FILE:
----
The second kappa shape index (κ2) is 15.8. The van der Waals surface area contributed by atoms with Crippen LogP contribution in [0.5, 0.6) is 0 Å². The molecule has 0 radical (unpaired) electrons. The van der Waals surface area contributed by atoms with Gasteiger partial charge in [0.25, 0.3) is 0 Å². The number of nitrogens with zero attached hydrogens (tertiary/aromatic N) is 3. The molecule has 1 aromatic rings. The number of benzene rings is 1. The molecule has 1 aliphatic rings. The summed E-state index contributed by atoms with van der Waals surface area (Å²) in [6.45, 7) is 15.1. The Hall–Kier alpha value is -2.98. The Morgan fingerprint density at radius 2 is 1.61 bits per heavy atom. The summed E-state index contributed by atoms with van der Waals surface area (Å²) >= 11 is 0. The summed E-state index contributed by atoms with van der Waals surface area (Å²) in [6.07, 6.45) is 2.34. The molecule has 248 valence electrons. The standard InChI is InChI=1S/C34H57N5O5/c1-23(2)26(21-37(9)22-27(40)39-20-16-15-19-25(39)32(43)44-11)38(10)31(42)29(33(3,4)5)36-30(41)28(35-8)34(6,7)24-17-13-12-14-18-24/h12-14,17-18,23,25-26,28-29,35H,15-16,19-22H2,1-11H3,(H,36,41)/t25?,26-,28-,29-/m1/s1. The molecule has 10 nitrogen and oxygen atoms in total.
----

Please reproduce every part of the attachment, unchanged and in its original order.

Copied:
The second kappa shape index (κ2) is 15.8. The van der Waals surface area contributed by atoms with Crippen LogP contribution in [0.5, 0.6) is 0 Å². The molecule has 0 radical (unpaired) electrons. The van der Waals surface area contributed by atoms with Gasteiger partial charge in [0.25, 0.3) is 0 Å². The number of nitrogens with zero attached hydrogens (tertiary/aromatic N) is 3. The molecule has 1 aromatic rings. The number of benzene rings is 1. The molecule has 1 aliphatic rings. The summed E-state index contributed by atoms with van der Waals surface area (Å²) in [6.45, 7) is 15.1. The Hall–Kier alpha value is -2.98. The Morgan fingerprint density at radius 2 is 1.61 bits per heavy atom. The summed E-state index contributed by atoms with van der Waals surface area (Å²) >= 11 is 0. The summed E-state index contributed by atoms with van der Waals surface area (Å²) in [6.07, 6.45) is 2.34. The molecule has 248 valence electrons. The standard InChI is InChI=1S/C34H57N5O5/c1-23(2)26(21-37(9)22-27(40)39-20-16-15-19-25(39)32(43)44-11)38(10)31(42)29(33(3,4)5)36-30(41)28(35-8)34(6,7)24-17-13-12-14-18-24/h12-14,17-18,23,25-26,28-29,35H,15-16,19-22H2,1-11H3,(H,36,41)/t25?,26-,28-,29-/m1/s1. The molecule has 10 nitrogen and oxygen atoms in total.